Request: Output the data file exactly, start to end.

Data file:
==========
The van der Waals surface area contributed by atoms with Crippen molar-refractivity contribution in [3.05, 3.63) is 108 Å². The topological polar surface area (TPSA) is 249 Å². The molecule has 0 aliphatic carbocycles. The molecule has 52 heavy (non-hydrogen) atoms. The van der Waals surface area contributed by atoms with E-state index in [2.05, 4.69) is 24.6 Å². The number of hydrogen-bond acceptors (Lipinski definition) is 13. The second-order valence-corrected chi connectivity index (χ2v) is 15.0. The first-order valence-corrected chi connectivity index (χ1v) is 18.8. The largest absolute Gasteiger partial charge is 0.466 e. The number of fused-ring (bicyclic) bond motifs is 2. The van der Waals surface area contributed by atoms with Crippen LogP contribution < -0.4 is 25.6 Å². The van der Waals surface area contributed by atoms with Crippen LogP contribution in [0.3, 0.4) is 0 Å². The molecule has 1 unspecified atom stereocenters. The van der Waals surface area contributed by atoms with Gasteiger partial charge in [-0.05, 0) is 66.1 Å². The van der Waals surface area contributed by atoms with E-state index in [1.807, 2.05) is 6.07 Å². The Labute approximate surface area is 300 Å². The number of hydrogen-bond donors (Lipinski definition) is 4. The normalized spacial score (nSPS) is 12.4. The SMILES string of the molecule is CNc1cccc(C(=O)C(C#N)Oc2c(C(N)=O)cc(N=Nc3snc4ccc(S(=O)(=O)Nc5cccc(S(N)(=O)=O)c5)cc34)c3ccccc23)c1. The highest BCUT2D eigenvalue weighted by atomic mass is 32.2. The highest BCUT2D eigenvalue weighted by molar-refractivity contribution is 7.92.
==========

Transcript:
The van der Waals surface area contributed by atoms with Crippen molar-refractivity contribution in [3.05, 3.63) is 108 Å². The topological polar surface area (TPSA) is 249 Å². The molecule has 0 aliphatic carbocycles. The molecule has 52 heavy (non-hydrogen) atoms. The van der Waals surface area contributed by atoms with E-state index in [2.05, 4.69) is 24.6 Å². The number of hydrogen-bond acceptors (Lipinski definition) is 13. The second-order valence-corrected chi connectivity index (χ2v) is 15.0. The first-order valence-corrected chi connectivity index (χ1v) is 18.8. The largest absolute Gasteiger partial charge is 0.466 e. The number of fused-ring (bicyclic) bond motifs is 2. The van der Waals surface area contributed by atoms with Crippen LogP contribution < -0.4 is 25.6 Å². The van der Waals surface area contributed by atoms with Crippen LogP contribution in [0.3, 0.4) is 0 Å². The molecule has 1 unspecified atom stereocenters. The van der Waals surface area contributed by atoms with Gasteiger partial charge in [-0.05, 0) is 66.1 Å². The van der Waals surface area contributed by atoms with E-state index in [1.807, 2.05) is 6.07 Å². The Labute approximate surface area is 300 Å². The number of hydrogen-bond donors (Lipinski definition) is 4. The normalized spacial score (nSPS) is 12.4. The SMILES string of the molecule is CNc1cccc(C(=O)C(C#N)Oc2c(C(N)=O)cc(N=Nc3snc4ccc(S(=O)(=O)Nc5cccc(S(N)(=O)=O)c5)cc34)c3ccccc23)c1. The highest BCUT2D eigenvalue weighted by atomic mass is 32.2. The highest BCUT2D eigenvalue weighted by molar-refractivity contribution is 7.92.